Monday, March 16, 2009

Deserted Nice

I was in Nice again this weekend and, as the weather was fine, we took the Suzuki down the coast to Cannes. There are two main things that strike me about the Cote d'Azur: 1. many of the beaches are narrow, nasty and stony and others are artificial; 2. the palatial residences are empty for most of the year.

When you drive around Cap d'Antibes, there's almost no one on the road. Imagine if you won Euromillions and you decided to buy a little palatial residence in the area, who would your children play with? No one in the neighbourhood, that's for sure. There are no signs of life on Cap Ferrat either, or anywhere that has its own movement detectors along the garden wall.

We drove up into Californie and I was amazed to see that several mansions were derelict, boarded up and abandoned. This is prime real estate and not only is it not inhabited, it's ugly, unfinished and a blot on the landscape. I can only suppose that such houses are caught up in legal wrangles, divorces, family feuds or bankruptcies.

It's so odd, coming from Montpellier where the beaches are sandy and tens of metres wide, to see these narrow little strips of pebbles where kids can't play football, you can't hope for any peace and quiet what with the road pounding along next to the beach, and you're either posing about on a sunbed on a private beach or squashed up with the rest of the world and his dog on the couple of metres left for the general public.

There are no dunes, there's nowhere to hide and it's about as wild as granny's knitting. I suppose that's what comes of having mountains instead of coastal plain and swamp as a backdrop. The colour of the water is lovely, of course, but that would be normal given the fact that the seabed is not fine sand in suspension, but immovable rock. Little kids are not interested in sunbathing, are too young for scuba diving or snorkeling and cannot build pebblecastles. These beaches are more favourable for the pursuit of adult activities it seems.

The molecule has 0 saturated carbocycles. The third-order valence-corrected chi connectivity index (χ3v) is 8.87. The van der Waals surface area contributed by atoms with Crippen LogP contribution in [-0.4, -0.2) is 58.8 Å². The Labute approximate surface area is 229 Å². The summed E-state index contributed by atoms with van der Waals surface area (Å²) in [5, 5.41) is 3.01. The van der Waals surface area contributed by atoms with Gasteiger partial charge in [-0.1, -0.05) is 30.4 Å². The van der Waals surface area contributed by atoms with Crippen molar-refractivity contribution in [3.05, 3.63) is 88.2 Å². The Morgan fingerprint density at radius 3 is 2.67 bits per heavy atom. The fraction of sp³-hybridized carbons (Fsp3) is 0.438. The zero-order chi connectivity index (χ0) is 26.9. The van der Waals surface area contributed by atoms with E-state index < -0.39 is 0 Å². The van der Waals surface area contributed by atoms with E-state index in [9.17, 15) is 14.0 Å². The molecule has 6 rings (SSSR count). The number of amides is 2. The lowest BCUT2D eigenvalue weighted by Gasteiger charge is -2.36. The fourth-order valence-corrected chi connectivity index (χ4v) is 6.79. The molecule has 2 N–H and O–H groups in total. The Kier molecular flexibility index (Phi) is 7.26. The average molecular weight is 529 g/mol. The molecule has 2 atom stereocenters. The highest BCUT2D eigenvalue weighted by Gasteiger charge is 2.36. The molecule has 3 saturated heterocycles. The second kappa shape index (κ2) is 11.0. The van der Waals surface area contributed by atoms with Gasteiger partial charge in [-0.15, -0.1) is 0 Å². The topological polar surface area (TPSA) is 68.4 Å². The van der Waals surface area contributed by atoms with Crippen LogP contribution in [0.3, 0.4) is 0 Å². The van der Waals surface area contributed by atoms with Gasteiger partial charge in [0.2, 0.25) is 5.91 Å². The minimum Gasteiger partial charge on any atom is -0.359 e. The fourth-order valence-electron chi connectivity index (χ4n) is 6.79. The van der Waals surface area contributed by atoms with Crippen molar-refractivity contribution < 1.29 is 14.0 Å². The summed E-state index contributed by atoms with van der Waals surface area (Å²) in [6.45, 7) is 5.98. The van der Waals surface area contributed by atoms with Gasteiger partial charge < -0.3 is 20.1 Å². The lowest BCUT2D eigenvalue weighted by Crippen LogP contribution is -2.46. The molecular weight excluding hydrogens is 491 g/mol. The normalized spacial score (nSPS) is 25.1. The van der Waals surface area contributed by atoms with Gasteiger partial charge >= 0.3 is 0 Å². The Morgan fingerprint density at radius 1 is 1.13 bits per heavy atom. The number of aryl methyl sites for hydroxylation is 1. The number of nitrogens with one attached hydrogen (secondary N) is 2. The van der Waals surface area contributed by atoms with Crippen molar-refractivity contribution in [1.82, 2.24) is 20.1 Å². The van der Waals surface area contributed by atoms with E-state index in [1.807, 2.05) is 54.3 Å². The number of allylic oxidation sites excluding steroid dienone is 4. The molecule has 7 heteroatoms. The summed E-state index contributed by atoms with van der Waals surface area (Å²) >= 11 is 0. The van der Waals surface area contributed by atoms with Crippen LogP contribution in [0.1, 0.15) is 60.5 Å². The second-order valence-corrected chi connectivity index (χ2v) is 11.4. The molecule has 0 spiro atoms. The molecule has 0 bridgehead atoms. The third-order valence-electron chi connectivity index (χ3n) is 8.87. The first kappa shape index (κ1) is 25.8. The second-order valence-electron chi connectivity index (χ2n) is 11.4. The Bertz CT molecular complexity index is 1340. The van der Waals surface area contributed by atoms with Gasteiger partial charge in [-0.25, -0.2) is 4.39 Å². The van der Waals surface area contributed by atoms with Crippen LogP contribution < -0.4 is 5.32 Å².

If you want to play with your kids on a sandy beach, you're better off going along le Petit Travers near Carnon. There you can picnic in the dunes in peace and enjoy the liberation of space. It might not be as stunning as the Cote d'Azur, but it's still beautiful - just different. I love having the possibility of getting to know both.


  1. Not just the palatial residences, but almost all of those super-duper luxury yachts, are deserted 95% of the time. There ought to be squatter's rights, IMHO.

  2. Yes our Southern seaside is the real thing, family beaches, family houses...and families.

    No palaces here, no Beckham's either, no Ferraris you cannot get out of first gear becoz of the traffic..

    Just family everything and lots of sea and sand!

  3. Expat - apparently the yachts are kept as a sort of instant source of untouchable money if things get tough. Take it out into international waters and you pay no taxes on the sale. Nifty!

    NG - Beckham & Co wouldn't be seen dead on the beach at Carnon et c'est tant mieux!


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